The effectiveness and adverse effects profile of "burst" ketamine in refractory cancer pain: The VCOG PM 1-00 study

J Palliat Care. Autumn 2010;26(3):176-83.

Abstract

This multi-centre study of adjuvant "burst" ketamine in palliative care in-patients documents its effectiveness, duration of pain relief, and adverse effects (AE) profile. Patients received a three-to-five day continuous subcutaneous infusion (CSCI) of ketamine escalated from 100 to 300 to 500 mg/24 hours if required. When the effective or maximum tolerated dose was attained, the infusion was continued for three days and each patient assessed as a responder or non-responder using strict criteria. The response rate was 22/44 (50 percent), with 4 (9 percent) becoming pain-free. Pain relief lasting two or more weeks was documented in 50 percent of responders. AEs were documented daily using the National Cancer Institute (NCI) Common Toxicity Criteria 0-4 scales. There were 11 grade 3 and 4 neurological AEs. However, no responders elected to cease treatment early due to neurological AEs. We concluded that this protocol in the controlled environment of an in-patient PC unit is relatively safe and simple with reasonable effectiveness.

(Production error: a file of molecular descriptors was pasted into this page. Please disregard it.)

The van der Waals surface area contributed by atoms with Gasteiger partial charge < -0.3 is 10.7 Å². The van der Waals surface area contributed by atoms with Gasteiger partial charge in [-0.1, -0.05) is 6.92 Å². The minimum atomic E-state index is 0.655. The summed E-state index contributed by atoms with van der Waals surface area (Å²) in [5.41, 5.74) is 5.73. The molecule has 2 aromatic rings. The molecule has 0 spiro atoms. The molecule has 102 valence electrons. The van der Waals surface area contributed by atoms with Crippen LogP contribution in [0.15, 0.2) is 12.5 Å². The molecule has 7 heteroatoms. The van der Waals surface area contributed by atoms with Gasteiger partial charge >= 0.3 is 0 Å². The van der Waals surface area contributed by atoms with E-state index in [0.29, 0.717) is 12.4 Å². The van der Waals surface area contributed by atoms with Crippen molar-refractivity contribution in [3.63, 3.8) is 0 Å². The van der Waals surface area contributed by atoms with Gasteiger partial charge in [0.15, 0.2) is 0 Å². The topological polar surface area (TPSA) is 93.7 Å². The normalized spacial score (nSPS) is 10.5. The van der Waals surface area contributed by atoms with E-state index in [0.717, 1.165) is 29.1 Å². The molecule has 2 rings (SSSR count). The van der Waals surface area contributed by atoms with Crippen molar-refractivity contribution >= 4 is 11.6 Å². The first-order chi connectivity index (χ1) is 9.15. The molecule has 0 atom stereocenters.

Publication types

  • Clinical Trial
  • Multicenter Study
  • Research Support, Non-U.S. Gov't

MeSH terms

  • Adult
  • Aged
  • Aged, 80 and over
  • Analgesics / administration & dosage*
  • Analgesics / adverse effects
  • Clinical Protocols
  • Drug Administration Schedule
  • Female
  • Humans
  • Infusions, Subcutaneous
  • Ketamine / administration & dosage*
  • Ketamine / adverse effects
  • Male
  • Middle Aged
  • Neoplasms / complications*
  • Pain Measurement
  • Pain, Intractable / diagnosis
  • Pain, Intractable / drug therapy*
  • Pain, Intractable / etiology
  • Palliative Care / methods*
  • Prospective Studies
  • Safety
  • Treatment Outcome
  • Victoria

Substances

  • Analgesics
  • Ketamine